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The Daily Wildcat

The Daily Wildcat


Consistency is the key for WR Morrison

Mike Christy
Mike Christy / Arizona Daily Wildcat Richard Morrison. Alamo Bowl

Richard Morrison just wants one thing when he’s on a football field — get the ball into his hands and do it any way possible.

That’s why he was all ears when coaches wanted to move the sophomore to receiver after playing quarterback in high school and during his first redshirt year at Arizona.

“It was a shocker, but I kind of figured it would come because I’m short and I’m fast,” Morrison said of the position change.

So far, Morrison has made the most of the move. Although he played sparingly during his redshirt freshman season, he was able to rack up 188 yards on 19 catches.

Morrison also played better as the season grew older, catching six passes for 66 yards in the Valero Alamo Bowl. But he’s struggled with consistency on the field, something that can’t happen if he expects to be a key player in the Arizona offense.

“He needs to be a more consistent player for us,” head coach Mike Stoops said. “Also a better blocker, but he’s getting better.”

However inconsistent he’s been, Morrison’s playmaking ability gives coaches a reason to get him on the field. Standing at only 6-foot, Morrison isn’t the same physical presence that stands out on the field like 6-foot-4 athletes Dan Buckner or Juron Criner.

But he’s adapted his style of play to fit his body type, describing himself as a “quick and elusive” runner, something receivers coach Dave Nichol thinks can turn Morrison into a dynamic player.

“He’s just got to put it all together,” Nichol said.

And while it can sometimes be tough for a playmaker to step out of the quarterback position and the spotlight that comes with it, Morrison hasn’t had any second thoughts about the position change.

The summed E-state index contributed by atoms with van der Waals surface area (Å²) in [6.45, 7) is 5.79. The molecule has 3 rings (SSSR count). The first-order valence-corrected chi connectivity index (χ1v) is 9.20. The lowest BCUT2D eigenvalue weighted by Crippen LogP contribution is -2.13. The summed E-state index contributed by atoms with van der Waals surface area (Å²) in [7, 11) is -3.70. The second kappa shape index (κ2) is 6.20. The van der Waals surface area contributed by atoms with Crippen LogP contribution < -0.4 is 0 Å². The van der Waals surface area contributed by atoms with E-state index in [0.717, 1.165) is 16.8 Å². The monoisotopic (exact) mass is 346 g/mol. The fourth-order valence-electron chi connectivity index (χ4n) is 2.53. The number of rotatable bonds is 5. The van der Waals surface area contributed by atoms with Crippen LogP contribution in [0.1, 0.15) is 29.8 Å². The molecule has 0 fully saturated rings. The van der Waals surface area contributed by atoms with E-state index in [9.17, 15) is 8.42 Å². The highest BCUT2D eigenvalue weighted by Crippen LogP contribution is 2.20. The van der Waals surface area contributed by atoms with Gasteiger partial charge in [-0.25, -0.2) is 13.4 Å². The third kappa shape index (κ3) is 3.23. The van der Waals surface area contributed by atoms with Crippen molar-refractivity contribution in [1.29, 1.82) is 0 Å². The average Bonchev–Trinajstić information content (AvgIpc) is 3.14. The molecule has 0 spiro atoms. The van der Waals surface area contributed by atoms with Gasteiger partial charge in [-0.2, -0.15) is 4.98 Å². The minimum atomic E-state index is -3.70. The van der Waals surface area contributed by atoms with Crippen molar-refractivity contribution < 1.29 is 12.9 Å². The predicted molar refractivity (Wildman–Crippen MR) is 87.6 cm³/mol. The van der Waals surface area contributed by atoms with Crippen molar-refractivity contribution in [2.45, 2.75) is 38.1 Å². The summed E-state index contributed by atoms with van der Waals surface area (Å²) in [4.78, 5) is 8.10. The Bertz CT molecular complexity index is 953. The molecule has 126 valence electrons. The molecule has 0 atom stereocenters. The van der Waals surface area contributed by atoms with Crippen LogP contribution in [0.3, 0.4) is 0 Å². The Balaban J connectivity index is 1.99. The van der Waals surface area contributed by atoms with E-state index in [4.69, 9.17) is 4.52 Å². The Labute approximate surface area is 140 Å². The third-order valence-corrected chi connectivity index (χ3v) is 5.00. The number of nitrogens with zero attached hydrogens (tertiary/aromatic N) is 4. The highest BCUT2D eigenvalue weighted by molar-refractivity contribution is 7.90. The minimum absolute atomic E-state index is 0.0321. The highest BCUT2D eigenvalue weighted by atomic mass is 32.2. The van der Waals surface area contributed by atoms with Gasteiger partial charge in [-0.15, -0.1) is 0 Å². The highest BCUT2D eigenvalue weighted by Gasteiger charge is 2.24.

“I just want to get on the field,” Morrison said. “I haven’t been thinking about quarterback anymore; just concentrating on wide receiver.”

His progress on the field shows that he’s focused on making that transition. Morrison had minimal experience at receiver in high school, and although he’s been inconsistent, he is light-years ahead of where he was immediately following the position switch.

“He has a little bit more ways to go, but he’s trying real hard and that’s a big part of it,” Nichol said. “He gets in the way of himself sometimes, but he’s come along pretty good.”

Morrison will also get a chance to shine on special teams, where the Arizona depth chart lists him as the starting punt returner along with David Douglas.

That will give Morrison a chance to make game-breaking plays, something a player he models his game after excels at.

“I’m trying to be like the next Devin Hester,” Morrison said. “It’s all about getting the ball.”

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